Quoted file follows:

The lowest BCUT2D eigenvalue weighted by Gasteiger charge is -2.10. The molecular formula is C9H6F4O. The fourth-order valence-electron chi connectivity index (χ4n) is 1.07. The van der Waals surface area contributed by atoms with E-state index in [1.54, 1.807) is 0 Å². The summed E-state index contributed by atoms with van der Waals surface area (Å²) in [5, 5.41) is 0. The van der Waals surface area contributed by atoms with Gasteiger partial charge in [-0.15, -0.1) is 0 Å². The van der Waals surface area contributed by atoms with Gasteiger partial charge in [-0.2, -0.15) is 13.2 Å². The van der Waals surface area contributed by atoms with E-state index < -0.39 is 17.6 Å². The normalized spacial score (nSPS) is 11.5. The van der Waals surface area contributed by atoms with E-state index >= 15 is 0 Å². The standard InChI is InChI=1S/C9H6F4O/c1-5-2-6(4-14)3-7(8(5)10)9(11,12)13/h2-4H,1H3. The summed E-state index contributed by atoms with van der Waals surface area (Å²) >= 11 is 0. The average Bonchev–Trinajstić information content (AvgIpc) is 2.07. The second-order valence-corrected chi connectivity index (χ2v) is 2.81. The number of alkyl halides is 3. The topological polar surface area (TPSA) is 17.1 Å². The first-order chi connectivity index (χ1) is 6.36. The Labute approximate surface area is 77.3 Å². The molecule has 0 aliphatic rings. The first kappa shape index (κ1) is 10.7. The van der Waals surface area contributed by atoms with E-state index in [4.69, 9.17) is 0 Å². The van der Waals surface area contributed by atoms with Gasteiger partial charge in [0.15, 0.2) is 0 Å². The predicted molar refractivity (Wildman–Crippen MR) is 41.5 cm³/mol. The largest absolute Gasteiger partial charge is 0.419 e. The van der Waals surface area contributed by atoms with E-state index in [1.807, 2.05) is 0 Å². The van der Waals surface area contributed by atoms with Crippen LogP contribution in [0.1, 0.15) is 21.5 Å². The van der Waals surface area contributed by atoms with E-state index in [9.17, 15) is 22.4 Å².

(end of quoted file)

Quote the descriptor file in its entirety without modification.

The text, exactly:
The lowest BCUT2D eigenvalue weighted by Gasteiger charge is -2.10. The molecular formula is C9H6F4O. The fourth-order valence-electron chi connectivity index (χ4n) is 1.07. The van der Waals surface area contributed by atoms with E-state index in [1.54, 1.807) is 0 Å². The summed E-state index contributed by atoms with van der Waals surface area (Å²) in [5, 5.41) is 0. The van der Waals surface area contributed by atoms with Gasteiger partial charge in [-0.15, -0.1) is 0 Å². The van der Waals surface area contributed by atoms with Gasteiger partial charge in [-0.2, -0.15) is 13.2 Å². The van der Waals surface area contributed by atoms with E-state index < -0.39 is 17.6 Å². The normalized spacial score (nSPS) is 11.5. The van der Waals surface area contributed by atoms with E-state index >= 15 is 0 Å². The standard InChI is InChI=1S/C9H6F4O/c1-5-2-6(4-14)3-7(8(5)10)9(11,12)13/h2-4H,1H3. The summed E-state index contributed by atoms with van der Waals surface area (Å²) >= 11 is 0. The average Bonchev–Trinajstić information content (AvgIpc) is 2.07. The second-order valence-corrected chi connectivity index (χ2v) is 2.81. The number of alkyl halides is 3. The topological polar surface area (TPSA) is 17.1 Å². The first-order chi connectivity index (χ1) is 6.36. The Labute approximate surface area is 77.3 Å². The molecule has 0 aliphatic rings. The first kappa shape index (κ1) is 10.7. The van der Waals surface area contributed by atoms with E-state index in [4.69, 9.17) is 0 Å². The van der Waals surface area contributed by atoms with Gasteiger partial charge in [0.15, 0.2) is 0 Å². The predicted molar refractivity (Wildman–Crippen MR) is 41.5 cm³/mol. The largest absolute Gasteiger partial charge is 0.419 e. The van der Waals surface area contributed by atoms with E-state index in [1.807, 2.05) is 0 Å². The van der Waals surface area contributed by atoms with Crippen LogP contribution in [0.1, 0.15) is 21.5 Å². The van der Waals surface area contributed by atoms with E-state index in [9.17, 15) is 22.4 Å².